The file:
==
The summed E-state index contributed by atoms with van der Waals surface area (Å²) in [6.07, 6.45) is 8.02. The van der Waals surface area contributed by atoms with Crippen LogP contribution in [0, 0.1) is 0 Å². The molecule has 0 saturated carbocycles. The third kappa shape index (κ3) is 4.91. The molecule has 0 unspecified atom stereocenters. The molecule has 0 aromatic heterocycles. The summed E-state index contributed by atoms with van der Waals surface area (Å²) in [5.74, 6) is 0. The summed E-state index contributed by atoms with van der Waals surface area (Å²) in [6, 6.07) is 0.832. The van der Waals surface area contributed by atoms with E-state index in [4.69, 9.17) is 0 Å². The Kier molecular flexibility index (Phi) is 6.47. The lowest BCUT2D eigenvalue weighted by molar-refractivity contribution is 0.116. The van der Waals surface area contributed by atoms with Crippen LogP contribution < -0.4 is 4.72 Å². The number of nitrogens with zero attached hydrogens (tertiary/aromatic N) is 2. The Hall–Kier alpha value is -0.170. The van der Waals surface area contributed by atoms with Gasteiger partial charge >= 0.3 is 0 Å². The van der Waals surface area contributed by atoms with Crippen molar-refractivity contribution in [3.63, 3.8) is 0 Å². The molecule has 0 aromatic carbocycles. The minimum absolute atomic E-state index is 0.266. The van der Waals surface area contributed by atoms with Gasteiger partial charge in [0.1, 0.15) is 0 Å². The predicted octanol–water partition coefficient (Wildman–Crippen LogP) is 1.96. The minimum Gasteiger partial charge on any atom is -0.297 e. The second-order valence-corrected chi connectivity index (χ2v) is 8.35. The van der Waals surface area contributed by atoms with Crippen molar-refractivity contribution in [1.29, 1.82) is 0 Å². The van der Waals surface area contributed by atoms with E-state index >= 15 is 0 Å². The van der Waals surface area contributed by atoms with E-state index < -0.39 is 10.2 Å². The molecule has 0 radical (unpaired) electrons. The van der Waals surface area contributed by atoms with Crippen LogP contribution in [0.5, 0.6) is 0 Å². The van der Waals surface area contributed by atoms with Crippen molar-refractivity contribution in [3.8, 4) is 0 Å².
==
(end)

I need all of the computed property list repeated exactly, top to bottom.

The summed E-state index contributed by atoms with van der Waals surface area (Å²) in [6.07, 6.45) is 8.02. The van der Waals surface area contributed by atoms with Crippen LogP contribution in [0, 0.1) is 0 Å². The molecule has 0 saturated carbocycles. The third kappa shape index (κ3) is 4.91. The molecule has 0 unspecified atom stereocenters. The molecule has 0 aromatic heterocycles. The summed E-state index contributed by atoms with van der Waals surface area (Å²) in [5.74, 6) is 0. The summed E-state index contributed by atoms with van der Waals surface area (Å²) in [6, 6.07) is 0.832. The van der Waals surface area contributed by atoms with E-state index in [4.69, 9.17) is 0 Å². The Kier molecular flexibility index (Phi) is 6.47. The lowest BCUT2D eigenvalue weighted by molar-refractivity contribution is 0.116. The van der Waals surface area contributed by atoms with Crippen LogP contribution < -0.4 is 4.72 Å². The number of nitrogens with zero attached hydrogens (tertiary/aromatic N) is 2. The Hall–Kier alpha value is -0.170. The van der Waals surface area contributed by atoms with Gasteiger partial charge >= 0.3 is 0 Å². The van der Waals surface area contributed by atoms with Crippen molar-refractivity contribution in [3.63, 3.8) is 0 Å². The molecule has 0 aromatic carbocycles. The minimum absolute atomic E-state index is 0.266. The van der Waals surface area contributed by atoms with Gasteiger partial charge in [0.1, 0.15) is 0 Å². The predicted octanol–water partition coefficient (Wildman–Crippen LogP) is 1.96. The minimum Gasteiger partial charge on any atom is -0.297 e. The second-order valence-corrected chi connectivity index (χ2v) is 8.35. The van der Waals surface area contributed by atoms with Crippen molar-refractivity contribution in [1.29, 1.82) is 0 Å². The van der Waals surface area contributed by atoms with E-state index >= 15 is 0 Å². The van der Waals surface area contributed by atoms with E-state index < -0.39 is 10.2 Å². The molecule has 0 radical (unpaired) electrons. The van der Waals surface area contributed by atoms with Crippen LogP contribution in [0.5, 0.6) is 0 Å². The van der Waals surface area contributed by atoms with Crippen molar-refractivity contribution in [3.8, 4) is 0 Å².